If there is performance difference having your games on your 120 SSD, it will be when your OS also needs to access its own files. That is considering both are on the same SATA version.

If you want the most out of your SSDs, use the one with the fastest read/write speed on small files for your OS, the other for your games.

  • added more context – Wojtek Turowicz Jul 16 '15 at 15:53
  • +1 The last sentence is very important. Focus on that one. – KeyC0de Nov 26 '16 at 22:20
  • One additional bit of context is that, in some edge cases, where most of the game files are very large, an HDD may be faster, as it's one contiguous chunk of data, instead of parts of the file being split up into different areas on an SSD. – Zymus Aug 18 '17 at 22:22

Since you're already on SSD, adding another as an extra drive will not improve performance much (if at all). The difference would be negligible unless you had a really bad drive or one that already has bad sectors. Any SSD would be faster than a traditional hard drive.

With that said, you should still consider using it as a game drive instead of using your main OS drive. By doing so, you can prolong the life of your main drive as you're doing less reads/writes to it when playing your games. SSDs won't last forever so you wouldn't want to kill it off too quickly.

If you wanted to actually improve your performance with the extra drive, you'll want to look into setting up your drives in a RAID configuration (e.g., RAID 0). Just be warned that by doing so, depending on the level you choose, you may increase the chances of potentially catastrophic failure.

And if you didn't get the hint, make sure you have backups in any case. Consider a regular high capacity HDD for backups if you don't already have one.


If the two drives are on different datapaths, you will notice a substantial improvement. Most motherboards have all drives on the same datapath though (some high end ones have two separate datapaths). If you are looking for an improvement with only a single datapath, you have to find what the maximum thouroughput and average thouroughput of the path is, and see if the single drive is "maxing out" that path. If it's not, another drive will allow faster reading. With SSD's though, you almost certainly have maxed out the datapath, and will not see improvements.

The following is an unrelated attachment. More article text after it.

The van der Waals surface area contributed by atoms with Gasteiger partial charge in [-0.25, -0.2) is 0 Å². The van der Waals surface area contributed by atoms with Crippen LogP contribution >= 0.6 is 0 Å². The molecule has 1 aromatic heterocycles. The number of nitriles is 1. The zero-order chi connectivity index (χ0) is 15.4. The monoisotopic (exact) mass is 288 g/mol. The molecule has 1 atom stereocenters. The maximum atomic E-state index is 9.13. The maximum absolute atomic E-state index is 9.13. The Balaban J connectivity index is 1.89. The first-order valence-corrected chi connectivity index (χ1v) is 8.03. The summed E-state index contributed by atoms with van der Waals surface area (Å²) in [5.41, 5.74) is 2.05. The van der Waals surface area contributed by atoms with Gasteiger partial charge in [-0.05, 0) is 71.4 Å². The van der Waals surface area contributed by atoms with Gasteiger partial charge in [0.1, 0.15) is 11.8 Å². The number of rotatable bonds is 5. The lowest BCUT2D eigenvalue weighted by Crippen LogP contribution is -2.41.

• How do you determine whether the path is being maxed out? If the OP has a single hard drive, then they might not be able to max out the path. (Feel free to edit your answer at any time to improve it, and flag this comment as obsolete once you have. Welcome to Arquade!) – PotatoEngineer Jul 16 '15 at 17:51
  • This is true, however you also have to consider if the second drive is slower then at what point will you achieve diminishing returns. Go RAID with a decent controller and you will get the biggest benefit. – Brad Jul 16 '15 at 19:54
  • This is really only true if there is significant non-gaming IO from the original SSD during periods when there is gaming IO from the new SSD. Otherwise, you will in no way max out a data path. – Eric J. Jul 16 '15 at 20:04